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Some memory corruptions debugging

Dejan_MaksimovicDejan_Maksimovic Member - All Emails Posts: 224
edited April 14 in WINDBG

I got the following CI error during very early boot, without our minifilter:

* This break indicates this binary is not signed correctly: \Device\HarddiskVolume2\ALFACW_2019_04_14-13_37_21\Windows\System32\COMDLG32.dll * and does not meet the system policy. * The binary was attempted to be loaded in the process: \Device\HarddiskVolume2\Windows\System32\smss.exe * This is not a failure in CI, but a problem with the failing binary. * Please contact the binary owner for getting the binary correctly signed. Code Integrity violation: 6271

Obviously, the driver corrupted loading of the mentioned DLL. But the stack is not helpful:
890e383c 863a625a 8959ca80 00000000 00000008 CI!CipReportAndReprieveUMCIFailure+0x331 (FPO: [Non-Fpo]) 890e3908 81dbfaa2 8959ca80 8ee00000 000d6000 CI!CiValidateImageHeader+0x79e (FPO: [13,35,4]) 890e3954 81dbf7ba 000d6000 8c55c580 8c783a78 nt!SeValidateImageHeader+0x4a (FPO: [Non-Fpo]) 890e3a3c 81debdc4 ffffffff 8c783a78 00000000 nt!MiValidateSectionCreate+0x1b4 (FPO: [Non-Fpo]) 890e3a68 81dc2b19 8d413200 ffffffff 8c783a78 nt!MiValidateSectionSigningPolicy+0x5e (FPO: [Non-Fpo]) 890e3b50 81dea336 00000000 00000000 00b4f4b8 nt!MiCreateNewSection+0x41d (FPO: [Non-Fpo]) 890e3be0 81de9adf 00000010 01000000 8c783a78 nt!MiCreateImageOrDataSection+0x256 (FPO: [Non-Fpo]) 890e3c84 81de9a3c 00000000 890e3cfc 00000010 nt!MiCreateSection+0x7f (FPO: [Non-Fpo]) 890e3cc4 81de98b7 890e3d4c 000f001f 00b4f4b8 nt!MmCreateSection+0x82 (FPO: [Non-Fpo]) 890e3d30 81bd93ed 00b4f428 000f001f 00b4f4b8 nt!NtCreateSection+0x137 (FPO: [Non-Fpo]) 890e3d30 7788fcd0 00b4f428 000f001f 00b4f4b8 nt!KiSystemServicePostCall (FPO: [0,3] TrapFrame @ 890e3d54) 00b4f3d0 7788e8aa 7788aec1 00b4f428 000f001f ntdll!KiFastSystemCallRet (FPO: [0,0,0]) 00b4f3d4 7788aec1 00b4f428 000f001f 00b4f4b8 ntdll!ZwCreateSection+0xa (FPO: [7,0,0]) 00b4f470 00fe830f 0000008d 00b4f4f8 00000000 ntdll!LdrVerifyImageMatchesChecksumEx+0x71 (FPO: [Non-Fpo]) WARNING: Frame IP not in any known module. Following frames may be wrong. 00b4f58c 778b7267 00b700e0 040030cc 0000ff00 0xfe830f 00b4f5c4 778555fc 00b700d8 04002ac8 04000010 ntdll!RtlpHpVsFreeChunkInsert+0x61ac8 00b4f60c 7784e90c 00000000 00000000 00b70000 ntdll!RtlpHpVsContextFree+0x36c (FPO: [3,9,4]) 00b4f668 7785424e 04002b24 00000000 778542e1 ntdll!RtlpHpFreeHeap+0x32c (FPO: [3,7,4]) 00b4f6a8 00000000 f6373652 00000000 04002b28 ntdll!RtlpHpVsContextAllocate+0x19e (FPO: [Non-Fpo])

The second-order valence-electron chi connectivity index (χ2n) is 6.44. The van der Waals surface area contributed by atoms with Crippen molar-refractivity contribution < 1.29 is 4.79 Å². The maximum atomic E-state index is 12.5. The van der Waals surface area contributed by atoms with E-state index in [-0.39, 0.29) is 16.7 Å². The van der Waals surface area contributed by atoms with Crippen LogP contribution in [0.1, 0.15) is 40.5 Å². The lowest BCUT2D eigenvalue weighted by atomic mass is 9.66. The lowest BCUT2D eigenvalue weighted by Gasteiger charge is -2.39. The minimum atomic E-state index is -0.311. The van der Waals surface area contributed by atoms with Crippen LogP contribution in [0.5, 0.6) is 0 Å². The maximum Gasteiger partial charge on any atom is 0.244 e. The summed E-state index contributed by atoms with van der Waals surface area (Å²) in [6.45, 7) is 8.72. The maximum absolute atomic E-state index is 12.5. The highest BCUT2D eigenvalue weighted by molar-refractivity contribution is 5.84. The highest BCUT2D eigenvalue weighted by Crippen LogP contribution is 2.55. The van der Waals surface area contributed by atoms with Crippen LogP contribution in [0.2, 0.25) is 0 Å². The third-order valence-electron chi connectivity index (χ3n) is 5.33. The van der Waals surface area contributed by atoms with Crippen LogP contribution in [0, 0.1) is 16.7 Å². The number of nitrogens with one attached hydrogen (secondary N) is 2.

How do I even get the data loaded for that file in WinDBG, to see if the offending offsets give a clue about the corruption?
Or any other ways to figure this one. Placing debug prints is not helpful.

A similar issue occurred on a different boot, but with MiCreateSection causing a fault in memset, due to an invalid address or size.

Comments

  • Dejan_MaksimovicDejan_Maksimovic Member - All Emails Posts: 224

    Another case (similar situation) reports a memory_corruption with Arg2 = 2 (execute?)
    Funny enough, some debug prints showed that my driver read in data JUST below that address (e.g. we read in bde7000, Length 1000, and the faulting address Arg1 is bde8000). <this part does not always happen, i.e. I do not always have debug output showing such address "concatenation".

    That's one of the other I mentioned faulting in MiCreateSection, running memset on the faulting address.
    ```kd> !pte 9dc7d000 << faulting address
    VA 9dc7d000
    PDE at C0602770 PTE at C04EE3E8
    contains 000000000F9CC863 contains 0000000000000000
    pfn f9cc ---DA--KWEV not valid

    kd> !pte 9dc7c000
    VA 9dc7c000
    PDE at C0602770 PTE at C04EE3E0
    contains 000000000F9CC863 contains 80000000231F0863
    pfn f9cc ---DA--KWEV pfn 231f0 ---DA--KWEV```

    Last call before KiTrap:
    a02a7984 81badf2d 9dc7d000 00000000 fffff000 nt!memset+0x45

    which, provided the debug output is all there is, would make no sense, attempting to set the FFFFF000 bytes to zero.

  • Dejan_MaksimovicDejan_Maksimovic Member - All Emails Posts: 224

    Any clues how I can even start debugging either of these? I can almost instantly reproduce the second (memory_corruption) BSOD, with pure certainly, so I am quite sure it is something I am doing.

    But corrupting memory that far off, or setting it to an incorrect access state?

    My driver is supposed to offload all writes to several folders (windows is not one of them, at least not yet).

  • Scott_Noone_(OSR)Scott_Noone_(OSR) Administrator Posts: 3,123

    Don't believe the "Args to Child", it's meaningless. Have you tried enabling Verifier all over the place? I'd start with your driver and FltMgr.sys

    -scott
    OSR

  • Dejan_MaksimovicDejan_Maksimovic Member - All Emails Posts: 224
    via Email
    I did all variations of DV, either special pool or memory tracking
    (not at the same time), I/O verifications, etc.
    The only one I did not test was Low Memory simulation.

    >
    > Don't believe the "Args to Child", it's meaningless. Have you tried enabling
    > Verifier all over the place? I'd start with your driver and FltMgr.sys
    >

    Why are "Args to Child" meaningless?